Research Analyses the Impact of Educational Performance on Innovation and Income

 Research Analyses the Impact of Educational Performance on Innovation and Income

Study by Wittenborg Lecturers Based on Data from PISA Exams

What effect does educational quality, as evaluated by performance in mathematics, science and reading in the Programme for International Student Assessment (PISA), have on countries’ innovation and income levels?  

That is the important question Wittenborg lecturers Amjad Naveed, Muhammad Ashfaq and Rauf Abdul sought to answer in their paper ‘The effect of average scores in reading, mathematics and science on innovation and income: A quantitative analysis for a group of countries’. 

Published by Cell Press’ open-access journal Heliyon, the work is co-authored by Aziza Zhuparova, from Kazakhstan’s Al-Farabi Kazakh National University.  

The paper highlights that, according to endogenous theory, one of the key factors influencing development and growth is human capital, which takes the form of education and knowledge. Therefore, it argues that countries with strong educational systems and general knowledge may experience positive effects on their economic development and technological advancement. Additionally, the human capital theory also views education as a key factor in accumulating human capital.  

Conducted by OECD, PISA is an international study aimed at evaluating education systems worldwide by testing the skills and knowledge of 15-year-old students in participating countries/economies. Every three years, a randomly selected group of students takes tests in key subjects – reading, mathematics and science – with focus given to one subject in each year of assessment. Since the year 2000, over 70 countries and economies have participated in PISA.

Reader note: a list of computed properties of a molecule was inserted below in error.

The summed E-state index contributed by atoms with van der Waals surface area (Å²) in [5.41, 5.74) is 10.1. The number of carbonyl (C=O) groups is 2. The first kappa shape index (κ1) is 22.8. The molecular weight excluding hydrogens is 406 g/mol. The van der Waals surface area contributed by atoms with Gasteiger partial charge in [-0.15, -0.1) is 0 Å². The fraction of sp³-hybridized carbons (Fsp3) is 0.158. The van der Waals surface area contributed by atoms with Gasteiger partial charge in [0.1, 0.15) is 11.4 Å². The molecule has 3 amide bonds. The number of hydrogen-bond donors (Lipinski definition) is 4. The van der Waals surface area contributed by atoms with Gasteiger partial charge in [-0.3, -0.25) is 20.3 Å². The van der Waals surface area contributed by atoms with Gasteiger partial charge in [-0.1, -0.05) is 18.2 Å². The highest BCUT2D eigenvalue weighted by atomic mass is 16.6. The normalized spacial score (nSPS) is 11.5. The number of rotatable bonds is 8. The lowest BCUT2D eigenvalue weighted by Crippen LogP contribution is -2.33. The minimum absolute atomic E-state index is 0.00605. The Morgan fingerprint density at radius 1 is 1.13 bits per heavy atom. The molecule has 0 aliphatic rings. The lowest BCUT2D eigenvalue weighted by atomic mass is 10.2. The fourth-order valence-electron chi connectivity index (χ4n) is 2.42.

To understand the correlation between PISA scores, innovation and income (GDP per capita) the authors employed qualitative and quantitative methods.   

First, based on the literature in the field, they built a conceptual model that shows a nexus between education, innovation and growth. The model reveals that the quality of secondary education is the basis of both innovation and economic growth because of its direct and indirect (spillover) effects on the economy. However, there is a bidirectional link between these three variables. This means that, while the initial direction of influence goes from education to innovation and then to growth, the feedback effect goes from growth to innovation and education. 

The quantitative part of the study is based on data from three sources: 1) World development indicators from the World Bank, 2) Scores from the Programme for International Student Assessment (PISA) and 3) The Knowledge and Technology output from the Global Innovation Index (GII). 

The results of the study suggest that educational quality measured by the PISA scores of three core subjects (mathematics, science and reading) positively affects both innovation and GDP per capita. However, the scores in mathematics play an even more significant role than the others in their contribution toward a country’s innovation levels and GDP per capita. Additionally, the impact of the overall score (PISA average) is also positive and significant, which suggests that all three subjects are crucial to promoting innovation. 

The authors point out that the study’s findings provide obvious suggestions for the implementation of policies aimed at raising income and innovation levels through the enhancement of educational quality. In their view, it is crucial to improve education overall, with a focus on mathematics, as this will help students develop their innovative skills while also improving their ability to solve complex problems on their own. Therefore, the focus of authorities should be on offering mathematics-related training and courses to teachers engaged in basic education.

WUP 27/06/2024 
by Ulisses Sawczuk 
©WUAS Press